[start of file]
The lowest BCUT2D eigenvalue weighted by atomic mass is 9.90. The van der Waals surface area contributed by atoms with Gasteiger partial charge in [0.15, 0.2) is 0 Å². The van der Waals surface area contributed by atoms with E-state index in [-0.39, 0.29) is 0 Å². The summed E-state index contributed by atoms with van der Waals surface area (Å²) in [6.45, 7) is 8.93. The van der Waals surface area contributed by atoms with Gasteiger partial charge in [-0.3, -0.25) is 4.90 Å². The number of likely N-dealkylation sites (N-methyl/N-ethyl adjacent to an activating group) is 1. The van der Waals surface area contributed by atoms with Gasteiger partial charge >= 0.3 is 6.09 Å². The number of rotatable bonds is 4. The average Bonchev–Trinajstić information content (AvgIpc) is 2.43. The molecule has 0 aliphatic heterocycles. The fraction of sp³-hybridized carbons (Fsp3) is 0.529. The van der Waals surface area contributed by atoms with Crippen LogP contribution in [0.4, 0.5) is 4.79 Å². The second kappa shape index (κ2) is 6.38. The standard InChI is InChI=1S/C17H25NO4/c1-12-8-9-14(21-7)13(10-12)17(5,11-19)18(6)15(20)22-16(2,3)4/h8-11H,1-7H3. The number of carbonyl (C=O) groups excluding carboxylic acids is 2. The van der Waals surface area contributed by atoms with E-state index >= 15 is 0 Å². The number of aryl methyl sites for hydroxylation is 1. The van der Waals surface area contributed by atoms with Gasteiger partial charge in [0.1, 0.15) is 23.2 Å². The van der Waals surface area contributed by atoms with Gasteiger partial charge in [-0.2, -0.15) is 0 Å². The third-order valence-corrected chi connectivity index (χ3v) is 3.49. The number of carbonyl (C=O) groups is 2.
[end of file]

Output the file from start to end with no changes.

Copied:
The lowest BCUT2D eigenvalue weighted by atomic mass is 9.90. The van der Waals surface area contributed by atoms with Gasteiger partial charge in [0.15, 0.2) is 0 Å². The van der Waals surface area contributed by atoms with E-state index in [-0.39, 0.29) is 0 Å². The summed E-state index contributed by atoms with van der Waals surface area (Å²) in [6.45, 7) is 8.93. The van der Waals surface area contributed by atoms with Gasteiger partial charge in [-0.3, -0.25) is 4.90 Å². The number of likely N-dealkylation sites (N-methyl/N-ethyl adjacent to an activating group) is 1. The van der Waals surface area contributed by atoms with Gasteiger partial charge >= 0.3 is 6.09 Å². The number of rotatable bonds is 4. The average Bonchev–Trinajstić information content (AvgIpc) is 2.43. The molecule has 0 aliphatic heterocycles. The fraction of sp³-hybridized carbons (Fsp3) is 0.529. The van der Waals surface area contributed by atoms with Crippen LogP contribution in [0.4, 0.5) is 4.79 Å². The second kappa shape index (κ2) is 6.38. The standard InChI is InChI=1S/C17H25NO4/c1-12-8-9-14(21-7)13(10-12)17(5,11-19)18(6)15(20)22-16(2,3)4/h8-11H,1-7H3. The number of carbonyl (C=O) groups excluding carboxylic acids is 2. The van der Waals surface area contributed by atoms with E-state index >= 15 is 0 Å². The number of aryl methyl sites for hydroxylation is 1. The van der Waals surface area contributed by atoms with Gasteiger partial charge in [0.1, 0.15) is 23.2 Å². The van der Waals surface area contributed by atoms with Gasteiger partial charge in [-0.2, -0.15) is 0 Å². The third-order valence-corrected chi connectivity index (χ3v) is 3.49. The number of carbonyl (C=O) groups is 2.